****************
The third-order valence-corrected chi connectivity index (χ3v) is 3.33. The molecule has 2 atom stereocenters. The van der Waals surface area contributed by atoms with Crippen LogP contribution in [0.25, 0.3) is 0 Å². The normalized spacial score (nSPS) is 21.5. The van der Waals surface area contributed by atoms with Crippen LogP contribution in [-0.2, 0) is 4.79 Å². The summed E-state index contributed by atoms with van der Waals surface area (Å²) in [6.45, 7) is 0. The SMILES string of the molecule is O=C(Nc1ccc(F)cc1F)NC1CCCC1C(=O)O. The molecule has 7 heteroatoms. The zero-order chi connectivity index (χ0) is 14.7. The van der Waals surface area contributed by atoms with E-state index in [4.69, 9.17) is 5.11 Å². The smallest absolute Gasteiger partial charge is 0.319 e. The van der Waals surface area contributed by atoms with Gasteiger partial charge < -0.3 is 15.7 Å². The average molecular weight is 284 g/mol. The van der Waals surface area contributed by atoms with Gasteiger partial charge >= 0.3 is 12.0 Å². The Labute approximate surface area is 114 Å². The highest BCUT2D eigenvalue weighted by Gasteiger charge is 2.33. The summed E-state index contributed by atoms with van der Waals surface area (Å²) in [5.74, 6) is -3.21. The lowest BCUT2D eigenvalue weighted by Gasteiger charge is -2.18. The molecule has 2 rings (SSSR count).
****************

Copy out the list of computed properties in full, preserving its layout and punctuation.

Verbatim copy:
The third-order valence-corrected chi connectivity index (χ3v) is 3.33. The molecule has 2 atom stereocenters. The van der Waals surface area contributed by atoms with Crippen LogP contribution in [0.25, 0.3) is 0 Å². The normalized spacial score (nSPS) is 21.5. The van der Waals surface area contributed by atoms with Crippen LogP contribution in [-0.2, 0) is 4.79 Å². The summed E-state index contributed by atoms with van der Waals surface area (Å²) in [6.45, 7) is 0. The SMILES string of the molecule is O=C(Nc1ccc(F)cc1F)NC1CCCC1C(=O)O. The molecule has 7 heteroatoms. The zero-order chi connectivity index (χ0) is 14.7. The van der Waals surface area contributed by atoms with E-state index in [4.69, 9.17) is 5.11 Å². The smallest absolute Gasteiger partial charge is 0.319 e. The van der Waals surface area contributed by atoms with Gasteiger partial charge < -0.3 is 15.7 Å². The average molecular weight is 284 g/mol. The van der Waals surface area contributed by atoms with Gasteiger partial charge >= 0.3 is 12.0 Å². The Labute approximate surface area is 114 Å². The highest BCUT2D eigenvalue weighted by Gasteiger charge is 2.33. The summed E-state index contributed by atoms with van der Waals surface area (Å²) in [5.74, 6) is -3.21. The lowest BCUT2D eigenvalue weighted by Gasteiger charge is -2.18. The molecule has 2 rings (SSSR count).